Business

Amazon Has Stopped Giving Away Some Money

Generosity is a hallmark of the public activity of many large companies. Either it is done for PR reasons or because of the compassion of management or owners. Amazon shut down its most visible charitable donation program. It is a strange decision. The program is small compared to Amazon’s massive revenue and battle tank-like balance sheet.

The AmazonSmile charitable program started in 2013. Since then, it has brought in $499 million in donations. The money comes from Amazon customers who donate a tiny part of their purchases. The actual cost to Amazon is negligible. The company does make charitable donations elsewhere.

Amazon’s excuse was, “With so many eligible organizations—more than 1 million globally—our ability to have an impact was often spread too thin.” That is not much of an excuse. Amazon could have picked a much smaller number than one million, and targeting the money would have had an effect, and perhaps a significant one.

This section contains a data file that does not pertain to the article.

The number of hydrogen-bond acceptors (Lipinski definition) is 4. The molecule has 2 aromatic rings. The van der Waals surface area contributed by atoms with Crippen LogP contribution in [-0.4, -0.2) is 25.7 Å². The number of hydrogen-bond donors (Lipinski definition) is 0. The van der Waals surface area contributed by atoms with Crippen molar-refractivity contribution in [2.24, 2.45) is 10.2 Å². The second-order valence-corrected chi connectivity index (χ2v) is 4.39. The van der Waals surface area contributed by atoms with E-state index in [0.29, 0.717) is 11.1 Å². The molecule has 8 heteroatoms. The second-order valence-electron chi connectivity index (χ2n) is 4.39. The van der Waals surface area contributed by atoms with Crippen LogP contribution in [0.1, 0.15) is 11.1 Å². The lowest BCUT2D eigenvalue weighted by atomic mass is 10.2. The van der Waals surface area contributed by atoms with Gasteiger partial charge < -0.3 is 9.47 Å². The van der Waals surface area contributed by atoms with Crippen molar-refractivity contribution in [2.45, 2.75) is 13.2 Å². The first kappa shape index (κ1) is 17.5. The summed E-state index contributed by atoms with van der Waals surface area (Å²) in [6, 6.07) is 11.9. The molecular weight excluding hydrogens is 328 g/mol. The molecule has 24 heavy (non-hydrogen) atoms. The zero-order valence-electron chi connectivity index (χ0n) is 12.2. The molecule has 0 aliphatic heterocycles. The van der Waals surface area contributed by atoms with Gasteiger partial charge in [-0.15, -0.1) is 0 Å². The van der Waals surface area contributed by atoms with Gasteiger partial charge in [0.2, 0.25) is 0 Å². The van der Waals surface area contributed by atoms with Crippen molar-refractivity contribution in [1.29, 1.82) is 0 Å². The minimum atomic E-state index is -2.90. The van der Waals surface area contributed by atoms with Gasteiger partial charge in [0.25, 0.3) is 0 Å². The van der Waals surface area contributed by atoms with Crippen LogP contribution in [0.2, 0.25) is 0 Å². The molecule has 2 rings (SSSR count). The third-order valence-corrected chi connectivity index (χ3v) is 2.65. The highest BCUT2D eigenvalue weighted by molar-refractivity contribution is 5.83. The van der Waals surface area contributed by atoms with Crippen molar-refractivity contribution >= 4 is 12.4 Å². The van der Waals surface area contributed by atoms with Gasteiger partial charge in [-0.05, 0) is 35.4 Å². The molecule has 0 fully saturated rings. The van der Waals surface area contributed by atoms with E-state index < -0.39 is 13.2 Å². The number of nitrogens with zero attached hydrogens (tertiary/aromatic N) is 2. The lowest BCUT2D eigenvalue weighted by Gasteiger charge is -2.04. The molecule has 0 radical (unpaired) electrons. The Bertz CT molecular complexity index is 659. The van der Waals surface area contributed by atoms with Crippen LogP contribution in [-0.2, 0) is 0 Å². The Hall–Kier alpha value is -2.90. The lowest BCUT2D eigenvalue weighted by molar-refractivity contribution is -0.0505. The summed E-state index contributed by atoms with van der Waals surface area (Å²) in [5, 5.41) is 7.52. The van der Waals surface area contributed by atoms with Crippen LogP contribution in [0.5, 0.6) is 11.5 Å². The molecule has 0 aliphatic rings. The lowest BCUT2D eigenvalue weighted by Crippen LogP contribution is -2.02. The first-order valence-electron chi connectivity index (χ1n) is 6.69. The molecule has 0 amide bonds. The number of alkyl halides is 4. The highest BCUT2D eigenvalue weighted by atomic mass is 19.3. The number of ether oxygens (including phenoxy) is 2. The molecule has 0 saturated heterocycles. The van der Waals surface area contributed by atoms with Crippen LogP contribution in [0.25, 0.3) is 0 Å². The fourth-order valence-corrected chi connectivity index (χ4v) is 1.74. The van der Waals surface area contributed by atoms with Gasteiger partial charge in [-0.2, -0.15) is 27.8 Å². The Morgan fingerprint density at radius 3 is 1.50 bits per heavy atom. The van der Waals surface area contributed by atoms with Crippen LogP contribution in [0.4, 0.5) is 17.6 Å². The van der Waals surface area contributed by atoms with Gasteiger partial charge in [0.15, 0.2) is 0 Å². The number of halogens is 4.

Amazon’s decision may be tied to its laying off 18,000 people. No one outside the company will know that, but the two announcements came almost simultaneously.

Both the layoffs and the shuttering of the charity have to be viewed in the light of the $60 billion on its balance sheet. Perhaps management knew that it would never replace the laid-off workers. The jobs that do may never be replaced. Charitable donations are different matters. The people and organizations that need them will need them the day AmazonSmile disappears. (These are 20 perks of Prime membership you may not know about.)

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